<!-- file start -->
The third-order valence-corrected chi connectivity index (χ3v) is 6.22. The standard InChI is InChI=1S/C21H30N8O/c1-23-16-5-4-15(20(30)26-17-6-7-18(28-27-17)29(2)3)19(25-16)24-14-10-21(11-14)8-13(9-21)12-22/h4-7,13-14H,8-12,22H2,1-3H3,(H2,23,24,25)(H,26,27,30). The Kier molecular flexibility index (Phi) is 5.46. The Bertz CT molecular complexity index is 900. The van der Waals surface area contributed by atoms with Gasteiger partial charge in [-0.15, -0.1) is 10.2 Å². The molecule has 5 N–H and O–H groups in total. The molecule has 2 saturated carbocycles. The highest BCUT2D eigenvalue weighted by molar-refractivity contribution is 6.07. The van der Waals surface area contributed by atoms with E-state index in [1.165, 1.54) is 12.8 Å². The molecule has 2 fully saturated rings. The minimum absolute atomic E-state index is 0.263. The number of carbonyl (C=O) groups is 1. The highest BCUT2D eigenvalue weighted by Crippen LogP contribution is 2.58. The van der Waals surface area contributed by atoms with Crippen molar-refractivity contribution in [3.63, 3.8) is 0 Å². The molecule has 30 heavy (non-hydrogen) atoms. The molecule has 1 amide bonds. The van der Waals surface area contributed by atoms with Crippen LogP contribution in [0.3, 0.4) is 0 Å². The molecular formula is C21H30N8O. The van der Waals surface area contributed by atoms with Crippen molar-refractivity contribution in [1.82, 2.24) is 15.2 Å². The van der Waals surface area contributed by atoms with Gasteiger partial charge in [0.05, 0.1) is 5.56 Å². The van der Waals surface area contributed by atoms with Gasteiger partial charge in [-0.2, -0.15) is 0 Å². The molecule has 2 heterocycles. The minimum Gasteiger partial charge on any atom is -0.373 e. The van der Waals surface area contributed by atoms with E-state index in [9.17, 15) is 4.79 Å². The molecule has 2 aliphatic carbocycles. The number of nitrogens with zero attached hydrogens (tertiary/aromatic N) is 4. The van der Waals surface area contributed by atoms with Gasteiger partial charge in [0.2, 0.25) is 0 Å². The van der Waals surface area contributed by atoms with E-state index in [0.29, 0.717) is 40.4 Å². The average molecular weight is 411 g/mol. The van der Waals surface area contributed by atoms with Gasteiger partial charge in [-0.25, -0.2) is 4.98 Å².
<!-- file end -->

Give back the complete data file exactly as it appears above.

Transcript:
The third-order valence-corrected chi connectivity index (χ3v) is 6.22. The standard InChI is InChI=1S/C21H30N8O/c1-23-16-5-4-15(20(30)26-17-6-7-18(28-27-17)29(2)3)19(25-16)24-14-10-21(11-14)8-13(9-21)12-22/h4-7,13-14H,8-12,22H2,1-3H3,(H2,23,24,25)(H,26,27,30). The Kier molecular flexibility index (Phi) is 5.46. The Bertz CT molecular complexity index is 900. The van der Waals surface area contributed by atoms with Gasteiger partial charge in [-0.15, -0.1) is 10.2 Å². The molecule has 5 N–H and O–H groups in total. The molecule has 2 saturated carbocycles. The highest BCUT2D eigenvalue weighted by molar-refractivity contribution is 6.07. The van der Waals surface area contributed by atoms with E-state index in [1.165, 1.54) is 12.8 Å². The molecule has 2 fully saturated rings. The minimum absolute atomic E-state index is 0.263. The number of carbonyl (C=O) groups is 1. The highest BCUT2D eigenvalue weighted by Crippen LogP contribution is 2.58. The van der Waals surface area contributed by atoms with Crippen molar-refractivity contribution in [3.63, 3.8) is 0 Å². The molecule has 30 heavy (non-hydrogen) atoms. The molecule has 1 amide bonds. The van der Waals surface area contributed by atoms with Crippen LogP contribution in [0.3, 0.4) is 0 Å². The molecular formula is C21H30N8O. The van der Waals surface area contributed by atoms with Crippen molar-refractivity contribution in [1.82, 2.24) is 15.2 Å². The van der Waals surface area contributed by atoms with Gasteiger partial charge in [0.05, 0.1) is 5.56 Å². The van der Waals surface area contributed by atoms with Gasteiger partial charge in [-0.2, -0.15) is 0 Å². The molecule has 2 heterocycles. The minimum Gasteiger partial charge on any atom is -0.373 e. The van der Waals surface area contributed by atoms with E-state index in [9.17, 15) is 4.79 Å². The molecule has 2 aliphatic carbocycles. The number of nitrogens with zero attached hydrogens (tertiary/aromatic N) is 4. The van der Waals surface area contributed by atoms with Gasteiger partial charge in [0.2, 0.25) is 0 Å². The van der Waals surface area contributed by atoms with E-state index in [0.29, 0.717) is 40.4 Å². The average molecular weight is 411 g/mol. The van der Waals surface area contributed by atoms with Gasteiger partial charge in [-0.25, -0.2) is 4.98 Å².